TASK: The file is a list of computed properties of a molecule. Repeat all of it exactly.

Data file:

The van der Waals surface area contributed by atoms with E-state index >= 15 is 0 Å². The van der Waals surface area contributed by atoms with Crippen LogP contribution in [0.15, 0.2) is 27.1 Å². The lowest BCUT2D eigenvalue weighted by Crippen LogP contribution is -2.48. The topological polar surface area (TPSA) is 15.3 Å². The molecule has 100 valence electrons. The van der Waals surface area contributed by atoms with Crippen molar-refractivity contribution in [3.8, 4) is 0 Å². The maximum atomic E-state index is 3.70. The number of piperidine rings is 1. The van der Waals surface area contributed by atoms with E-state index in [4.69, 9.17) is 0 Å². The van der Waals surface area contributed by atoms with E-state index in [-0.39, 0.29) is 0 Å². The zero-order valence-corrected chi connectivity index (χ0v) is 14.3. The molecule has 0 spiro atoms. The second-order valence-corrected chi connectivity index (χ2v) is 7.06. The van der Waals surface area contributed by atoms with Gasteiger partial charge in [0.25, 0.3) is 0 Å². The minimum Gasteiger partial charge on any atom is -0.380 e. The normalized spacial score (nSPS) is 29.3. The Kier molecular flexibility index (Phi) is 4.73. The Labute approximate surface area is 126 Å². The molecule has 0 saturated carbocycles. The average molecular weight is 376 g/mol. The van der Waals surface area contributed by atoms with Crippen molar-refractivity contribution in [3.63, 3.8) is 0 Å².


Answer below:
The van der Waals surface area contributed by atoms with E-state index >= 15 is 0 Å². The van der Waals surface area contributed by atoms with Crippen LogP contribution in [0.15, 0.2) is 27.1 Å². The lowest BCUT2D eigenvalue weighted by Crippen LogP contribution is -2.48. The topological polar surface area (TPSA) is 15.3 Å². The molecule has 100 valence electrons. The van der Waals surface area contributed by atoms with Crippen molar-refractivity contribution in [3.8, 4) is 0 Å². The maximum atomic E-state index is 3.70. The number of piperidine rings is 1. The van der Waals surface area contributed by atoms with E-state index in [4.69, 9.17) is 0 Å². The van der Waals surface area contributed by atoms with E-state index in [-0.39, 0.29) is 0 Å². The zero-order valence-corrected chi connectivity index (χ0v) is 14.3. The molecule has 0 spiro atoms. The second-order valence-corrected chi connectivity index (χ2v) is 7.06. The van der Waals surface area contributed by atoms with Gasteiger partial charge in [0.25, 0.3) is 0 Å². The minimum Gasteiger partial charge on any atom is -0.380 e. The normalized spacial score (nSPS) is 29.3. The Kier molecular flexibility index (Phi) is 4.73. The Labute approximate surface area is 126 Å². The molecule has 0 saturated carbocycles. The average molecular weight is 376 g/mol. The van der Waals surface area contributed by atoms with Crippen molar-refractivity contribution in [3.63, 3.8) is 0 Å².